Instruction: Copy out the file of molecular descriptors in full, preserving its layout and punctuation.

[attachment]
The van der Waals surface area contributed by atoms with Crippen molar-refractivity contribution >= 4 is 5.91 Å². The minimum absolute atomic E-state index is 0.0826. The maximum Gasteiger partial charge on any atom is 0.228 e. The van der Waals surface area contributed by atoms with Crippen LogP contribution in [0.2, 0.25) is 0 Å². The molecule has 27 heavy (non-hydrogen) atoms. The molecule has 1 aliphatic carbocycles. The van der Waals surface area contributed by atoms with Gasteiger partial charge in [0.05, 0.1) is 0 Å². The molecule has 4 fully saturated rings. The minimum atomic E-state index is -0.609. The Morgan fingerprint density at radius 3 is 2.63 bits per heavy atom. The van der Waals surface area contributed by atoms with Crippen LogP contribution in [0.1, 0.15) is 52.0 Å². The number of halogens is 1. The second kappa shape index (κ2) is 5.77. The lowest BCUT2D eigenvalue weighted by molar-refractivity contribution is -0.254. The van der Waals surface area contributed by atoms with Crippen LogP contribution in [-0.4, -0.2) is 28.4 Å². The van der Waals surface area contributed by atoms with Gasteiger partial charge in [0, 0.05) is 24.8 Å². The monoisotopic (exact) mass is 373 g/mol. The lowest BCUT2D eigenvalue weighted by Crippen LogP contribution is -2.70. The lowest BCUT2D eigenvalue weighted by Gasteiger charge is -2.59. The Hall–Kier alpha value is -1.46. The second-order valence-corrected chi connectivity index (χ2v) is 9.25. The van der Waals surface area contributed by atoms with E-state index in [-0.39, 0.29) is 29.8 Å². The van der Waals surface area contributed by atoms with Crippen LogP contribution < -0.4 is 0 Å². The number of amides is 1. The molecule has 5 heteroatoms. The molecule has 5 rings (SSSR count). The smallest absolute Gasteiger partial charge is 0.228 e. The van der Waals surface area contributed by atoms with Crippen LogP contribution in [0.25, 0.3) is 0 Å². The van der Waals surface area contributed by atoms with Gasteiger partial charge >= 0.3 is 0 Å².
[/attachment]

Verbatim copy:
The van der Waals surface area contributed by atoms with Crippen molar-refractivity contribution >= 4 is 5.91 Å². The minimum absolute atomic E-state index is 0.0826. The maximum Gasteiger partial charge on any atom is 0.228 e. The van der Waals surface area contributed by atoms with Crippen LogP contribution in [0.2, 0.25) is 0 Å². The molecule has 27 heavy (non-hydrogen) atoms. The molecule has 1 aliphatic carbocycles. The van der Waals surface area contributed by atoms with Gasteiger partial charge in [0.05, 0.1) is 0 Å². The molecule has 4 fully saturated rings. The minimum atomic E-state index is -0.609. The Morgan fingerprint density at radius 3 is 2.63 bits per heavy atom. The van der Waals surface area contributed by atoms with Crippen LogP contribution in [0.1, 0.15) is 52.0 Å². The number of halogens is 1. The second kappa shape index (κ2) is 5.77. The lowest BCUT2D eigenvalue weighted by molar-refractivity contribution is -0.254. The van der Waals surface area contributed by atoms with Crippen LogP contribution in [-0.4, -0.2) is 28.4 Å². The van der Waals surface area contributed by atoms with Gasteiger partial charge in [0, 0.05) is 24.8 Å². The monoisotopic (exact) mass is 373 g/mol. The lowest BCUT2D eigenvalue weighted by Crippen LogP contribution is -2.70. The lowest BCUT2D eigenvalue weighted by Gasteiger charge is -2.59. The Hall–Kier alpha value is -1.46. The second-order valence-corrected chi connectivity index (χ2v) is 9.25. The van der Waals surface area contributed by atoms with E-state index in [-0.39, 0.29) is 29.8 Å². The van der Waals surface area contributed by atoms with Crippen LogP contribution < -0.4 is 0 Å². The number of amides is 1. The molecule has 5 heteroatoms. The molecule has 5 rings (SSSR count). The smallest absolute Gasteiger partial charge is 0.228 e. The van der Waals surface area contributed by atoms with Crippen LogP contribution in [0.25, 0.3) is 0 Å². The van der Waals surface area contributed by atoms with Gasteiger partial charge >= 0.3 is 0 Å².